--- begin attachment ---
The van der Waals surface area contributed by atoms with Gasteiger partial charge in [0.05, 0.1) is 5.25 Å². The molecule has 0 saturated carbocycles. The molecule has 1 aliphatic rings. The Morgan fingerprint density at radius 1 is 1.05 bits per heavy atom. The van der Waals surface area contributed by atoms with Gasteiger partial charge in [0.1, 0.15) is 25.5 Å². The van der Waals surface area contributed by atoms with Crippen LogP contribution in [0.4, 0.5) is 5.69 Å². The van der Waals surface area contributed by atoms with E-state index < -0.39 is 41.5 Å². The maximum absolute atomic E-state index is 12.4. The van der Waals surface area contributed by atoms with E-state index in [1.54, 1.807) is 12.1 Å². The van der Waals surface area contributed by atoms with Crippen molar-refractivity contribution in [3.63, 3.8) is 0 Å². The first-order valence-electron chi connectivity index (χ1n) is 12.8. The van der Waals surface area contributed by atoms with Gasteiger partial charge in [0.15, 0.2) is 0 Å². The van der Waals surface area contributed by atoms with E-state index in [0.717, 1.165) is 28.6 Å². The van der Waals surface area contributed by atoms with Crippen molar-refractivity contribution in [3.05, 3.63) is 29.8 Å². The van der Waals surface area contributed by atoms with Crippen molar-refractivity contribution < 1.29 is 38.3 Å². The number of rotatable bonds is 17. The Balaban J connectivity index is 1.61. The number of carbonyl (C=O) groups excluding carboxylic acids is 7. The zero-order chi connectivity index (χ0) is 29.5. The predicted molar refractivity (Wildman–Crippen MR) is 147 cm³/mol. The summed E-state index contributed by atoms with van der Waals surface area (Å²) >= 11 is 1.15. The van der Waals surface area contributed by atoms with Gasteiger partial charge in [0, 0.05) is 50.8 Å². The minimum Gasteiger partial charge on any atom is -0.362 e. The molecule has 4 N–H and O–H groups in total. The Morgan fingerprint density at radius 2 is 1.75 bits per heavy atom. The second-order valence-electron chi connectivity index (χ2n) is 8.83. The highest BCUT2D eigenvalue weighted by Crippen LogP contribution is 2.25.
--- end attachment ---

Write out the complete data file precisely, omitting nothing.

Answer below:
The van der Waals surface area contributed by atoms with Gasteiger partial charge in [0.05, 0.1) is 5.25 Å². The molecule has 0 saturated carbocycles. The molecule has 1 aliphatic rings. The Morgan fingerprint density at radius 1 is 1.05 bits per heavy atom. The van der Waals surface area contributed by atoms with Gasteiger partial charge in [0.1, 0.15) is 25.5 Å². The van der Waals surface area contributed by atoms with Crippen LogP contribution in [0.4, 0.5) is 5.69 Å². The van der Waals surface area contributed by atoms with E-state index < -0.39 is 41.5 Å². The maximum absolute atomic E-state index is 12.4. The van der Waals surface area contributed by atoms with E-state index in [1.54, 1.807) is 12.1 Å². The van der Waals surface area contributed by atoms with Crippen molar-refractivity contribution in [3.63, 3.8) is 0 Å². The first-order valence-electron chi connectivity index (χ1n) is 12.8. The van der Waals surface area contributed by atoms with Gasteiger partial charge in [0.15, 0.2) is 0 Å². The van der Waals surface area contributed by atoms with E-state index in [0.717, 1.165) is 28.6 Å². The van der Waals surface area contributed by atoms with Crippen molar-refractivity contribution in [3.05, 3.63) is 29.8 Å². The van der Waals surface area contributed by atoms with Crippen molar-refractivity contribution < 1.29 is 38.3 Å². The number of rotatable bonds is 17. The Balaban J connectivity index is 1.61. The number of carbonyl (C=O) groups excluding carboxylic acids is 7. The zero-order chi connectivity index (χ0) is 29.5. The predicted molar refractivity (Wildman–Crippen MR) is 147 cm³/mol. The summed E-state index contributed by atoms with van der Waals surface area (Å²) >= 11 is 1.15. The van der Waals surface area contributed by atoms with Gasteiger partial charge in [0, 0.05) is 50.8 Å². The minimum Gasteiger partial charge on any atom is -0.362 e. The molecule has 4 N–H and O–H groups in total. The Morgan fingerprint density at radius 2 is 1.75 bits per heavy atom. The second-order valence-electron chi connectivity index (χ2n) is 8.83. The highest BCUT2D eigenvalue weighted by Crippen LogP contribution is 2.25.